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     Idaho Statutes

Idaho Statutes are updated to the website July 1 following the legislative session.


16-1501.  Minors and adults may be adopted. Any minor child may be adopted by any adult person residing in and having residence in Idaho, in the cases and subject to the rules prescribed in this chapter.
(1)  Persons not minors may be adopted by a resident adult in cases where the person adopting has sustained the relation of parent to such adopted person:
(a)  For a period in excess of one (1) year while the person was a minor; or
(b)  For such period of time or in such manner that the court after investigation finds a substantial family relationship has been created.
(2)  Adoptions shall not be denied solely on the basis of the disability of a prospective adoptive parent. As used in this chapter:
(a)  "Adaptive equipment" means any piece of equipment or any item that is used to increase, maintain, or improve the parenting capabilities of a parent with a disability.
(b)  "Disability" means, with respect to an individual, any mental or physical impairment which substantially limits one (1) or more major life activities of the individual including, but not limited to, self-care, manual tasks, walking, seeing, hearing, speaking, learning or working or a record of such an impairment, or being regarded as having such an impairment. Disability shall not include transvestism, transsexualism, pedophilia, exhibitionism, voyeurism, other sexual behavior disorders, or substance use disorders, compulsive gambling, kleptomania or pyromania. Sexual preference or orientation is not considered an impairment or disability. Whether an impairment substantially limits a major life activity shall be determined without consideration of the effect of corrective or mitigating measures used to reduce the effects of the impairment.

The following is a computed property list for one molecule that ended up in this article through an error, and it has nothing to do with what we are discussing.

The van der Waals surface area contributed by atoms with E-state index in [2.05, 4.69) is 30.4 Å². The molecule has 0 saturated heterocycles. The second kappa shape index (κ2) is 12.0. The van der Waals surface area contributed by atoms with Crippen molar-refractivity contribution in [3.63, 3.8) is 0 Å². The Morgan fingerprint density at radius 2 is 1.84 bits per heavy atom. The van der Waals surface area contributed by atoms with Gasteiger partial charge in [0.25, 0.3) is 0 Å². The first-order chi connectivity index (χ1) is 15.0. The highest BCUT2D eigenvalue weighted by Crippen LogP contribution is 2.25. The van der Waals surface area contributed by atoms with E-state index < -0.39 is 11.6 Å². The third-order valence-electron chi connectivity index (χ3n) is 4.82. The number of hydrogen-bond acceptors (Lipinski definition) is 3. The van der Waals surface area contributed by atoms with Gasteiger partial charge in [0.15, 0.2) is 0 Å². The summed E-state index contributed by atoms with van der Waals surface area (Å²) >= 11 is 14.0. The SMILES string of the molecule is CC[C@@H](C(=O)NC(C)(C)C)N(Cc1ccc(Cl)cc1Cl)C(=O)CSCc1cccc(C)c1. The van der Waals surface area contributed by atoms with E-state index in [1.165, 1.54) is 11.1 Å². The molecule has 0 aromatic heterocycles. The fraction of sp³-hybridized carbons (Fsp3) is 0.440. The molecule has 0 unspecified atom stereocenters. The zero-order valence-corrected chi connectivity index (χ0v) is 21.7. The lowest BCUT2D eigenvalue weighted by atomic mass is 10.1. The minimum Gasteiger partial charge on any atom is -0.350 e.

(c)  "Supportive services" means services which assist a parent with a disability to compensate for those aspects of their disability which affect their ability to care for their child and which will enable them to discharge their parental responsibilities. The term includes specialized or adapted training, evaluations, or assistance with effective use of adaptive equipment, and accommodations which allow a parent with a disability to benefit from other services, such as Braille texts or sign language interpreters.
(3)  If applicable, nothing in this chapter shall modify the requirements of the Indian child welfare act of 1978, 25 U.S.C. 1901, et seq.

[(16-1501) 1879, p. 8, sec. 1; R.S., sec. 2545; reen. R.C. & C.L., sec. 2700; C.S., sec. 4682; I.C.A., sec. 31-1101; am. 1951, ch. 283, sec. 1, p. 611; am. 1953, ch. 150, sec. 1, p. 245; am. 1972, ch. 147, sec. 1, p. 318; am. 1991, ch. 39, sec. 1, p. 78; am. 1996, ch. 195, sec. 1, p. 610; am. 2002, ch. 233, sec. 4, p. 671; am. 2013, ch. 138, sec. 3, p. 324; am. 2014, ch. 97, sec. 1, p. 265.]

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